Figure 11: Base and lid of an anthropoid outer coffin of Seshepenmehyt. © The Trustees of the British Museum 

Natron was added to castor oil to make a smokeless fuel, which allowed Egyptian artisans to paint elaborate artworks inside ancient tombs without staining them with soot.

Natron is an ingredient for making a distinct colour called Egyptian blue and as the flux in Egyptian faience. It was used along with sand and lime in ceramic and glass-making by the Romans and others at least until 640 CE. The mineral was also employed as a flux to solder precious metals together.

They used a range of pigments to obtain the colours they wanted and they were responsible for the manufacture of synthetic pigments. Their pigments came mostly from the rocks and for binders they used gum arabic, egg and glue.

They created a ground for painting on by mixing calcite with gum arabic and painting that on to a surface. They painted on many surfaces including walls, statues of stone, wood alabaster, wood boxes, coffins, panels, papyrus and small objects of many materials.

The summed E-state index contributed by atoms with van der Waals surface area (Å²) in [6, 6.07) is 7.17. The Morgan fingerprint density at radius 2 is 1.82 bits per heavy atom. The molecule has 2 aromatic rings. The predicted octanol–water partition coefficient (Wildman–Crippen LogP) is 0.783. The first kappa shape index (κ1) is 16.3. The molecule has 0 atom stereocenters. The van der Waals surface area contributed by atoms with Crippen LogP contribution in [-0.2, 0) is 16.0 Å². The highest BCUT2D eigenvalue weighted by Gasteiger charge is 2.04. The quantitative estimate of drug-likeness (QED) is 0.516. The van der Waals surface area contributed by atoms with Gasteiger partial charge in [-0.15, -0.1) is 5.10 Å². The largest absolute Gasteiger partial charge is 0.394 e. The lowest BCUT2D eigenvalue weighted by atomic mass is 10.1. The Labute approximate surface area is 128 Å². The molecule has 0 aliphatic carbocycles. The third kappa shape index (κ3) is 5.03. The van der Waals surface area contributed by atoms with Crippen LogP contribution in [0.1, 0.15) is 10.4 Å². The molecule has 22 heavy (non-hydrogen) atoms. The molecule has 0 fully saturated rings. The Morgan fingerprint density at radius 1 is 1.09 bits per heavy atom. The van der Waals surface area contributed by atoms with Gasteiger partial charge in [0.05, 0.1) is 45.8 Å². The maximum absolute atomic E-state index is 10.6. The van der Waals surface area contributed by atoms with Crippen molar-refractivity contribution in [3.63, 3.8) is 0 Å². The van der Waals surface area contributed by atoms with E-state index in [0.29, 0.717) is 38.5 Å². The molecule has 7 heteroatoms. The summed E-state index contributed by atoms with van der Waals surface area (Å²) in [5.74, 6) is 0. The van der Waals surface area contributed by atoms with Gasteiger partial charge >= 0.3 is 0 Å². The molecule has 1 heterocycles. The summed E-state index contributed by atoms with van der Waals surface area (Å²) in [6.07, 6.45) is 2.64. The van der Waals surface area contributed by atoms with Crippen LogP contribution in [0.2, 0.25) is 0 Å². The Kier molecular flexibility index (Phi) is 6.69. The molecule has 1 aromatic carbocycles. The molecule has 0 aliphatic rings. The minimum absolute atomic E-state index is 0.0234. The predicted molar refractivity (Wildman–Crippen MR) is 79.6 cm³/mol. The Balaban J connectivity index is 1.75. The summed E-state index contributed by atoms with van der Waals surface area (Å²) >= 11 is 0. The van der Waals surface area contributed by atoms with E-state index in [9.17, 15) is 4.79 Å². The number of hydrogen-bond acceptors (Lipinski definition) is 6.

They also developed the use of linen and plaster as a painting medium in the form of cartonnage. Alternate layers of linen and plaster would be built up to form a hard surface. This array of different surfaces or supports required the development of different techniques.

The influence of Egypt’s religion on its art

To understand Egypt, and its art it is important to have some idea of the way the Ancient Egyptians interpreted their world. They developed a world view in which events and conditions were attributed to the actions of multiple, related gods and goddesses.